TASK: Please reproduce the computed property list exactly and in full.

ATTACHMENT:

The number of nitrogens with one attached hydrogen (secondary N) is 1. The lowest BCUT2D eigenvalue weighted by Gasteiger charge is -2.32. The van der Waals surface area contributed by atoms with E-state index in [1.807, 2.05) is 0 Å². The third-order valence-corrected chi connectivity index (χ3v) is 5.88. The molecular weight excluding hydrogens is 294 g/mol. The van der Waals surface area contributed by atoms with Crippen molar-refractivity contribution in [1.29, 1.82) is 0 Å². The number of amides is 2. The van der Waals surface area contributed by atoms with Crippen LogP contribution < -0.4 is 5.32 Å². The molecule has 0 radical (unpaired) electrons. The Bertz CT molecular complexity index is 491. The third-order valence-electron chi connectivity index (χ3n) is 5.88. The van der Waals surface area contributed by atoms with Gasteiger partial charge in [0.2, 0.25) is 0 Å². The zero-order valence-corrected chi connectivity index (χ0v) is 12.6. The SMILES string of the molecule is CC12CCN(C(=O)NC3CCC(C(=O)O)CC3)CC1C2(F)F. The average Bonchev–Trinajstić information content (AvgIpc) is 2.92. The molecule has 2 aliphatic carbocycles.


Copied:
The number of nitrogens with one attached hydrogen (secondary N) is 1. The lowest BCUT2D eigenvalue weighted by Gasteiger charge is -2.32. The van der Waals surface area contributed by atoms with E-state index in [1.807, 2.05) is 0 Å². The third-order valence-corrected chi connectivity index (χ3v) is 5.88. The molecular weight excluding hydrogens is 294 g/mol. The van der Waals surface area contributed by atoms with Crippen molar-refractivity contribution in [1.29, 1.82) is 0 Å². The number of amides is 2. The van der Waals surface area contributed by atoms with Crippen LogP contribution < -0.4 is 5.32 Å². The molecule has 0 radical (unpaired) electrons. The Bertz CT molecular complexity index is 491. The third-order valence-electron chi connectivity index (χ3n) is 5.88. The van der Waals surface area contributed by atoms with Gasteiger partial charge in [0.2, 0.25) is 0 Å². The zero-order valence-corrected chi connectivity index (χ0v) is 12.6. The SMILES string of the molecule is CC12CCN(C(=O)NC3CCC(C(=O)O)CC3)CC1C2(F)F. The average Bonchev–Trinajstić information content (AvgIpc) is 2.92. The molecule has 2 aliphatic carbocycles.